Heymatt: Chollas Lake in College Grove has a radio tower that played a big role in WW2, or was the first radio tower of its kind in the U.S., or something fabulous. It’s still operational, I guess, ’cuz I see its red lights stacked high into the sky from my bedroom window. I can’t get radio reception, except a few strong channels. There’s a conspiracy theory on my cul-de-sac that it’s due to the tower. I’ve tried to get to the bottom of this but now feel I have to hand it over to the elves, as I’ve reached too many dead ends. I am very interested in getting my favorite tunes (Grandma knows why). — Rebecca in Oak Park
Mwaahahaha! The Cul-de-Sac of Conspiracies. We’ve heard about you people. We much liked your theory that trash is collected by blundering CIA operatives, neatly explaining the weekly trail of old yogurt cups and phone bills left by clumsy-yet-crafty men who would later examine your toothpaste tubes and junk mail for incriminating evidence. By comparison, the Tower of Power conspiracy was easy. Tall, hulking transmitter. Crappy radio reception. The connection draws itself. Yes, any radio receivers in the shadow of a big transmitter will be hijacked by the transmitter’s noise and transmissions. This looks like a case for Dr. Wave, our go-to broadcast engineer guy. There must be something you can do besides move, which was Grandma’s suggestion.
Dr. Wave’s final report to us begins with a brief yet snippy history lesson. The three renowned naval radio towers, landmarks in the Chollas area for 80 years, were dismantled in 1995, you boneheads. (Dr. Wave always enjoys making the rest of us look dense.) But not to worry, Rebecca. The area still hosts transmitters, but these are of the civilian, rock-and-roll type. Clear Channel’s towers beam out FM stations KHTS (93.3), KGB (101.5), and KLSD (106.5). KLSD’s AM signal (XTRA 1360) and KOGO (600) also come from Clear Channel’s towers. But KBNT-TV and KSON-FM (97.3) transmit from the area, so there are lots of people yelling at you and broadcast waves assaulting your radio as you spin around the dial. Do these stations sound familiar? The FM signals are powerful (50,000 watts; that’s a lot). Are they locked onto your radio like a pit bull on your face bone? What to do, what to do?
Moving on, Dr. Wave takes the opportunity to diss your radio. Sez he, your common household receiver just isn’t built well enough to untangle all the waves sent its way, particularly dim ones knocked out of the ring by the big guys. When you live in a broadcast combat zone as you do, you need a radio that has what electrogeeks call a “selective front end.” Helps pull in and neaten up distant signals so they are distinct. Also, a fancy dipole antenna stuck on your radio will help your FM reception. A good loop antenna will fix up the AM stuff. And remember that an AM antenna (you have one built into your radio) works directionally. Slowly spin your radio around and see if reception is better when it’s facing, say, the bathroom instead of the closet. Weird but effective.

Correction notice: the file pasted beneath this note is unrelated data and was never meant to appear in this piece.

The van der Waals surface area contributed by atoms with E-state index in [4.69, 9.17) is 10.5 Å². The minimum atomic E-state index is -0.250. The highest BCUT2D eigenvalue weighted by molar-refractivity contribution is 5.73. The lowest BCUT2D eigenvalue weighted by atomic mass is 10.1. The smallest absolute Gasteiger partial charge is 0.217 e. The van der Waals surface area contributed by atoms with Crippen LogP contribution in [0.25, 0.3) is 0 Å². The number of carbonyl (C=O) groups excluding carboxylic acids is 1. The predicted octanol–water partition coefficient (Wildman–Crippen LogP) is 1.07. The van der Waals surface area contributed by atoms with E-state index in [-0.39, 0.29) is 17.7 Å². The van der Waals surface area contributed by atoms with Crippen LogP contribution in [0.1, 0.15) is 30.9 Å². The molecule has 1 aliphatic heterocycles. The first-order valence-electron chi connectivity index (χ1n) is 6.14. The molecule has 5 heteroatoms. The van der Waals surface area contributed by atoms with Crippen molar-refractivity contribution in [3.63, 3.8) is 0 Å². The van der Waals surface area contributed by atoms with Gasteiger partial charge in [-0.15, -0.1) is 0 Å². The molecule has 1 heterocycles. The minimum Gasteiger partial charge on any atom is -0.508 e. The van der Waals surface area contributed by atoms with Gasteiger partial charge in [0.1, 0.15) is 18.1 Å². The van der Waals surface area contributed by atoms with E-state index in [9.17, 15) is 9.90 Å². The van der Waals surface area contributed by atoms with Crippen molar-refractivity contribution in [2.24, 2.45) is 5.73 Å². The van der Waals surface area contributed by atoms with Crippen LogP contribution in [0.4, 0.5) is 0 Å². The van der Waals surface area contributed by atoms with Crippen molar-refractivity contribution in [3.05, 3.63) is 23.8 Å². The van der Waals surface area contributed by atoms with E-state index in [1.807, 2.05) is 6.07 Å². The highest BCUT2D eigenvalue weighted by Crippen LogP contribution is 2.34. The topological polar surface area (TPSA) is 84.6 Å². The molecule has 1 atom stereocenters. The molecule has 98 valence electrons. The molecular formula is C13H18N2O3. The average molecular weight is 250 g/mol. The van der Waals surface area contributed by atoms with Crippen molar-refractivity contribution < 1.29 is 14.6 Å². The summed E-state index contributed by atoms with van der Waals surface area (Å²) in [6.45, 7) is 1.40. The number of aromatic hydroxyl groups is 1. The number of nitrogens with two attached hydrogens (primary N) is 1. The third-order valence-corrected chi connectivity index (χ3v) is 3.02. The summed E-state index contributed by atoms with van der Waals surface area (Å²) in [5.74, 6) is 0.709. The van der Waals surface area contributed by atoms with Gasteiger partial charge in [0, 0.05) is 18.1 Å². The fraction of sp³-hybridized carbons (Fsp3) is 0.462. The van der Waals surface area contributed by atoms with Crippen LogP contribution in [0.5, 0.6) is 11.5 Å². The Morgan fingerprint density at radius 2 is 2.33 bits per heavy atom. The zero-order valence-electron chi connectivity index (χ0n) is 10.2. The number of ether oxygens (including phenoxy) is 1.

But what do the tower keepers at Clear Channel have to say? Yes, they admit, living near a transmitter can give people reception problems. Also, AM signals are easily assaulted by everything from electric blankets, high-voltage power lines, channel changers, cell-phone chargers, electronic toys, and light dimmers, to those energy-saving compact fluorescent lamps, computers, power saws, and newfangled consumer electronics. Theoretically, by law, the manufacturers are supposed to place filters on any products with power emissions that can interfere with AM radio signals. But as FCC reports prove, this hasn’t been very successful. There are loopholes…
So, unfortunately, it’s pretty much on you and your neighbors to solve your problem. Grandma’s favorite suggestion — people person that she is — comes from both Dr. Wave and Clear Channel. Call or email the station you want to listen to but can’t receive and ask politely to talk to someone who can help you pull in their signal. Any decent, audience-hungry station will make the time to help you.
Hey, Matt: Any idea what the TSA does with all the airport-confiscated stuff? I’m curious as to the final resting place of my new and unused SPF 70 sunblock cream. — Sunburned in San Diego
What’s the ultimate solution to all our too-much-stuff problems? eBay, of course. (The LAX TSA takes 600,000 items a year, 10 percent lighters.) TSA contractors haul off our nail clippers and Swiss army knives from the airport. Fed law gives states the right to do with that junk what they will. Often it goes to big surplus-property stores or to eBay “PowerSellers,” who resell the stuff, natch. Or the states themselves resell it or donate it to nonprofits. Your sunblock could be in a bin at a resale store or slathered on the face of a homeless person.